randomNormal = 2.0 * randomNormal - 1.0;
randomNormal = faceforward(randomNormal, I, randomNormal);
randomNormal = normalize(mix(randomNormal, vector(0.0, 0.0, 1.0), flake_normal_orientation));
ColorResult = color(cellnoise(base + cellCenters[nearestCellIndex]));
NormalResult = color(0.5*randomNormal[0]+0.5, 0.5*randomNormal[1]+0.5, randomNormal[2]);
alpha = 1.0;
}
}


2020-01-22, 18:43:06
Reply #25

Br0nto

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Note: Noise size and contrast modified to emphasize the sparkle effect.
Flakes are achieved with similar technique as that which is described in papers. But instead of circular flakes, i'm using cell voronoi noise (C4D) which drives normal map in a bump channel of a metal layer for a carpaint layered material (below).

Burnin, would you mind posting your shader/scene? We're using C4D too, and while this sounds very similar to what we're working with, I'd love to see exactly how you have yours set up.

2020-01-22, 21:42:19
Reply #26

cjwidd

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I REALLY do not want to upgrade Max right now - for obvious reasons - even if the OSL shader is doing more or less exactly what I need :/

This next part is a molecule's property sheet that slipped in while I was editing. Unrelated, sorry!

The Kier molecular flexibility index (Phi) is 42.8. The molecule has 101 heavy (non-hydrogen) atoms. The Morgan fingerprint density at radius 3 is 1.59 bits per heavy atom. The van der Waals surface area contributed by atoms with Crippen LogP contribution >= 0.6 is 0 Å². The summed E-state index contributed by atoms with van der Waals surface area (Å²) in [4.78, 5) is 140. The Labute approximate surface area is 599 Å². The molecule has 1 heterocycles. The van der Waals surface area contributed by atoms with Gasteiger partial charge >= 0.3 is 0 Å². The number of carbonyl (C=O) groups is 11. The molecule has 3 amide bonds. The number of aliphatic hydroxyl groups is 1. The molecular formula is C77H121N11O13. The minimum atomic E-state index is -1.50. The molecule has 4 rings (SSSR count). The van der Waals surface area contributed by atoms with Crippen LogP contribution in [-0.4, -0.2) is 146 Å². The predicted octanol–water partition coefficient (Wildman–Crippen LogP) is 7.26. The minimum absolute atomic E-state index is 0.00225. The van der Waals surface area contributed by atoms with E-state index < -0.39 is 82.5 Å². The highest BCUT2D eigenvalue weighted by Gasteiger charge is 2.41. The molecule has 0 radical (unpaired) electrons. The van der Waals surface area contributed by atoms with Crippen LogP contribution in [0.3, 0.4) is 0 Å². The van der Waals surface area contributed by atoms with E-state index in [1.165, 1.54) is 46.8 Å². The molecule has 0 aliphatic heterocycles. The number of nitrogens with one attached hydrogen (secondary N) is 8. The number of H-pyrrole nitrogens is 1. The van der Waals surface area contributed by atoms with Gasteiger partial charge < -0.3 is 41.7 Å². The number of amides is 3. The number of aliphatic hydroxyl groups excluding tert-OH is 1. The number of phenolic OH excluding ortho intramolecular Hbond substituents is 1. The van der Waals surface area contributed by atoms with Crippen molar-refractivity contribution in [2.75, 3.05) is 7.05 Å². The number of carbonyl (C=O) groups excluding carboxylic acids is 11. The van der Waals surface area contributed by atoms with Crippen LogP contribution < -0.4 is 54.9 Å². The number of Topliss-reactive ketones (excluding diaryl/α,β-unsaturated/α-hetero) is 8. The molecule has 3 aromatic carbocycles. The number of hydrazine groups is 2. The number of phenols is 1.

Pokoy, it sounds like you are saying there might be a way to replicate the OSL shader behavior, but it would be more demanding to prepare?

2020-01-23, 16:05:48
Reply #27

pokoy

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I have set up a demo for this in a way I'd do it. I'm not 100% happy but it might be helpful, a zip with the scene (Corona 5, Max 2018) and the result is attached.

Open Slate material editor.
The material is a CoronaLayer mtl:
- base layer - just a black matte
- glitter 1 layer
- glitter 2 layer
- glitter 3 layer
- coat layer

It's a multi color glitter mat here, but you can just disable the layers 'glitter 1' and 'glitter 2' for a single glitter layer.
The base is black for a reason. If you give it a light color, you will have to take care of the glitter materials too, they will appear too dark.
The coat is just a fully reflective material with no diffuse, masked by a fresnel map.

Some controls are exposed (only visible in Slate!), they're all on the left side:
- reflection colors for each glitter material (gold, purple, blue), these are corona color maps
- bump noise size, one bezier float for all glitter materials
- bump amount, one bezier float for all glitter materials
- reflection glossiness, one bezier float for all glitter materials
- glitter size, one bezier float for all glitter materials
- glitter spread, one bezier float for all glitter materials

The glitter material works like this: